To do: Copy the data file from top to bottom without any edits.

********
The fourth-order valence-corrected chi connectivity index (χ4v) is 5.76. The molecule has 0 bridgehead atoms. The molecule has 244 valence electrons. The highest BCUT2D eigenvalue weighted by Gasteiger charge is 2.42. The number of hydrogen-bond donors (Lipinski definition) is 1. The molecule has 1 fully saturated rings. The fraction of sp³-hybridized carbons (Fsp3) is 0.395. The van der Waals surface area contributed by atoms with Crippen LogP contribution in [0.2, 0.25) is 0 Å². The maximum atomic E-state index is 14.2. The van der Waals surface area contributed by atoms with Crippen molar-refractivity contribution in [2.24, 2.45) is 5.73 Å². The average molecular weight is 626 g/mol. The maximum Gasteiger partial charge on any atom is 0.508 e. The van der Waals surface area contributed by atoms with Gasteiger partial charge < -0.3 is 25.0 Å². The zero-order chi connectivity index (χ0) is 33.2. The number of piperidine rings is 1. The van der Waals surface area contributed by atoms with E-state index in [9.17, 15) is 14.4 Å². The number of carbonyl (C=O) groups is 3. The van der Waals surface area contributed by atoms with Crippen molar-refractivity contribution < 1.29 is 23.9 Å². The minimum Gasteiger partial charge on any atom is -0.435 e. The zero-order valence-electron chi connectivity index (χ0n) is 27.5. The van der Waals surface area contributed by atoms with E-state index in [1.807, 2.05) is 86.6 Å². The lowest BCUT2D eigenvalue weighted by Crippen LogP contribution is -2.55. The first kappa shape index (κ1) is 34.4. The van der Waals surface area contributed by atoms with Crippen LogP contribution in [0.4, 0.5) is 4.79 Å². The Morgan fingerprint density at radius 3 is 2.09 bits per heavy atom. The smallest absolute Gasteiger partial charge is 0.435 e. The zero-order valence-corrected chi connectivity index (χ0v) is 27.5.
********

The fourth-order valence-corrected chi connectivity index (χ4v) is 5.76. The molecule has 0 bridgehead atoms. The molecule has 244 valence electrons. The highest BCUT2D eigenvalue weighted by Gasteiger charge is 2.42. The number of hydrogen-bond donors (Lipinski definition) is 1. The molecule has 1 fully saturated rings. The fraction of sp³-hybridized carbons (Fsp3) is 0.395. The van der Waals surface area contributed by atoms with Crippen LogP contribution in [0.2, 0.25) is 0 Å². The maximum atomic E-state index is 14.2. The van der Waals surface area contributed by atoms with Crippen molar-refractivity contribution in [2.24, 2.45) is 5.73 Å². The average molecular weight is 626 g/mol. The maximum Gasteiger partial charge on any atom is 0.508 e. The van der Waals surface area contributed by atoms with Gasteiger partial charge < -0.3 is 25.0 Å². The zero-order chi connectivity index (χ0) is 33.2. The number of piperidine rings is 1. The van der Waals surface area contributed by atoms with E-state index in [9.17, 15) is 14.4 Å². The number of carbonyl (C=O) groups is 3. The van der Waals surface area contributed by atoms with Crippen molar-refractivity contribution < 1.29 is 23.9 Å². The minimum Gasteiger partial charge on any atom is -0.435 e. The zero-order valence-electron chi connectivity index (χ0n) is 27.5. The van der Waals surface area contributed by atoms with E-state index in [1.807, 2.05) is 86.6 Å². The lowest BCUT2D eigenvalue weighted by Crippen LogP contribution is -2.55. The first kappa shape index (κ1) is 34.4. The van der Waals surface area contributed by atoms with Crippen LogP contribution in [0.4, 0.5) is 4.79 Å². The Morgan fingerprint density at radius 3 is 2.09 bits per heavy atom. The smallest absolute Gasteiger partial charge is 0.435 e. The zero-order valence-corrected chi connectivity index (χ0v) is 27.5.